Saturday, June 7, 2014

Feminist Comic Primer

This is what a feminist comic looks like. Pretty cool, huh? 

Howdy folks,  I've decided to post here today entirely to refer you do a different post that I've been enjoying thoroughly.  Over at Comic Book Resources, writer Casey Gilly has compiled fifteen examples of feminist comics and there's a lot of intriguing stuff on this list.  Feminism is increasingly moving into the conversation about video games and other media, and it's not going away any time soon.  I've always loved a good, strong female character, so I welcome it.  

For those of you who get a headache whenever you hear the word 'feminism,'  I think you will be fine with this article.  She doesn't spend time on complex critical breakdown or apply the Bechdel Test to each item on the list.  Instead the writer includes a paragraph or two about the content of each comic book series,  many of which were written by men.   The titles span a range of styles, including coming of age stories, goofy summer camp stories to high fantasy action series and other mixtures and blends.  Gilly pays attention to strong female characters, and rich story content but doesn't hit you over the head with it.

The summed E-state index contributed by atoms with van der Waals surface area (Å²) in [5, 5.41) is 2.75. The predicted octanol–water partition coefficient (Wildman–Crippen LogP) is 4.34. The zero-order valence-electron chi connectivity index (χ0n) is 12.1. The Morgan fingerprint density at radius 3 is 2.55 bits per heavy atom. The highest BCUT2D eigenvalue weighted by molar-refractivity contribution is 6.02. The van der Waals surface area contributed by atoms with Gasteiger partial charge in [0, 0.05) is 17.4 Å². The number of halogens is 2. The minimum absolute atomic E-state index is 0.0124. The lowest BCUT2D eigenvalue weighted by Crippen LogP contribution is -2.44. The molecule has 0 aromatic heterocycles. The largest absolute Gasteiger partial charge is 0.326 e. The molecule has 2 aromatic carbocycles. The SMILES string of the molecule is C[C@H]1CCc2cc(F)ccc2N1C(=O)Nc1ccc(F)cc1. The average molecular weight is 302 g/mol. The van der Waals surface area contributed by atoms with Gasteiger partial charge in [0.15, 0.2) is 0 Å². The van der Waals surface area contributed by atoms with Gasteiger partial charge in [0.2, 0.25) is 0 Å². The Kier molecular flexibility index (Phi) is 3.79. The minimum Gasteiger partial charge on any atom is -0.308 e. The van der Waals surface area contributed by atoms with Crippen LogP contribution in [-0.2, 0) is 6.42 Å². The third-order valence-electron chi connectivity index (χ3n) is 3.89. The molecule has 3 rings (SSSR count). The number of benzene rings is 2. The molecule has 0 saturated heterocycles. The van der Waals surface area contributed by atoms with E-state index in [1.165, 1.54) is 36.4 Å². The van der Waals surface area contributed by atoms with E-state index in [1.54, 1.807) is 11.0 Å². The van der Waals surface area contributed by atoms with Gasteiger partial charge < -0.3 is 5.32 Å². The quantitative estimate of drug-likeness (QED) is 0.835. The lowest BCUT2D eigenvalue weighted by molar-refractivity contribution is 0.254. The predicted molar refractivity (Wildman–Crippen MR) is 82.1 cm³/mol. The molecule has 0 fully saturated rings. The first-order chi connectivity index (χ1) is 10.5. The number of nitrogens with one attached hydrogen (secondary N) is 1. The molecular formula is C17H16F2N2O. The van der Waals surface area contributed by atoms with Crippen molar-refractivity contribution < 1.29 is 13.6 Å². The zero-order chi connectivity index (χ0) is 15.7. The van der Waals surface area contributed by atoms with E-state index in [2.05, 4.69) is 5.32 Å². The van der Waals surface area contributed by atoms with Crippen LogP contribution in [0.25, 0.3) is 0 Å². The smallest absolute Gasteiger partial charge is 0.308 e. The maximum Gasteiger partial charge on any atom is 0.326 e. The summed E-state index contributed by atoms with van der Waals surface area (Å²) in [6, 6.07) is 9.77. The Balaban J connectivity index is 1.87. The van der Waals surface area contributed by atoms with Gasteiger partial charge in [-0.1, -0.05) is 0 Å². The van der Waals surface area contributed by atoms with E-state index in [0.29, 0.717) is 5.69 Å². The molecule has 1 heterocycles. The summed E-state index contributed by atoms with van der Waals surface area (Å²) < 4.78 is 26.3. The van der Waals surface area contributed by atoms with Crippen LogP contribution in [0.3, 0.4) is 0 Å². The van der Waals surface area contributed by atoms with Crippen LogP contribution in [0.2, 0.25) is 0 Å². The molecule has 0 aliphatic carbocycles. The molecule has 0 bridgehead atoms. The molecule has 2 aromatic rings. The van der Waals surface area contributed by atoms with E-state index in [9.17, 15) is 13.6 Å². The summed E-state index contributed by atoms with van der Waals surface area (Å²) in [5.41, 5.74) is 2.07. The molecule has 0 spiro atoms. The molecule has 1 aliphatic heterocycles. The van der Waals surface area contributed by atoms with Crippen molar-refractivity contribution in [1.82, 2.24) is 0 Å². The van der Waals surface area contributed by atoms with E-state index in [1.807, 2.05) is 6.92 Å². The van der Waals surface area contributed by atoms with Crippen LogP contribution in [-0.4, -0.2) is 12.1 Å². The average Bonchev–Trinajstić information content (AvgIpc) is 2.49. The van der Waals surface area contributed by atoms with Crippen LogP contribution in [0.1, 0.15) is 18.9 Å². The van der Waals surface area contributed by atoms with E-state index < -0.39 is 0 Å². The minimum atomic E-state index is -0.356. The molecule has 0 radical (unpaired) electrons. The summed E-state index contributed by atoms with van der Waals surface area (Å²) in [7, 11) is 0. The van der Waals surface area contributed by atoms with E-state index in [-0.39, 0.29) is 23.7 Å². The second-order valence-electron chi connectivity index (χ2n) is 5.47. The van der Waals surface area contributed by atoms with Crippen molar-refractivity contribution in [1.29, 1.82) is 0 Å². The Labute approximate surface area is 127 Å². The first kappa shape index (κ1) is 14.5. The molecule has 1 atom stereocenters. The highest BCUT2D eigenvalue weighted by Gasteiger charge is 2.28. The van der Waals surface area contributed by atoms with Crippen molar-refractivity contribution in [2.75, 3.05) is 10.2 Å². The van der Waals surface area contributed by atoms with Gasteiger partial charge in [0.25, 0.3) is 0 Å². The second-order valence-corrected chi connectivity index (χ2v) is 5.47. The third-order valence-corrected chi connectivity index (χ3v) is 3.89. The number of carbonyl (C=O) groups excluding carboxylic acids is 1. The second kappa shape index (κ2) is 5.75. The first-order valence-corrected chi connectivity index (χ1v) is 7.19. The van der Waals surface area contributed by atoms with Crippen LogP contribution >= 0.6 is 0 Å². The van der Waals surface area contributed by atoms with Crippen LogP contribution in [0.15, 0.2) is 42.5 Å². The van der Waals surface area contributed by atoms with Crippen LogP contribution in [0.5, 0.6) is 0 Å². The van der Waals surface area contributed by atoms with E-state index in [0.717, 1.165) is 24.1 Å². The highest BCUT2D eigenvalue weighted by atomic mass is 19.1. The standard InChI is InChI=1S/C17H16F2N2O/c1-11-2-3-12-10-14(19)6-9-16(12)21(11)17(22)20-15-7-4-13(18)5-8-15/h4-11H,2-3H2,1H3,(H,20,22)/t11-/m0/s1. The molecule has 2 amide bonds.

You can skip right to the list, or you can read Gilly's first page of writing where she summarizes her own relationship to feminism.  She isn't preachy or judgmental, but instead very personal.  She clearly loves comics, but can't ignore that most comics are aimed toward males, adolescent and adult, and a lot of the girl-oriented fare has been lackluster at best.  

I'm happy to say I'm familiar with a few titles from this list, including the Maxx, Death, Locas: The Maggie and Hopey Stories and Hark! A Vagrant.  Of the new (to me) titles, I'm very interested in checking out I Kill Giants, Anyas Ghost, Princeless, Rat Queens and Red Sonja.  And special points to Saga for having an image of a woman breast feeding with one hand and holding a gun in the other.  I've never seen that one before!  

I'll leave you with a few of the more intriguing covers- from which it is easier to judge a book, in the comic world.  



Many thanks to Casey Gilly at Comic Resources for this great article.  And for JP Bruneau for referring me to it.    

1 comment:

  1. I wonder, what does the rune on the hammer of "I Kill Giants" stand for? It's a "W," so I wonder if it means anything in particular, which I would think so, considering it's a comic. I'll have to give "I Kill Giants" a look now.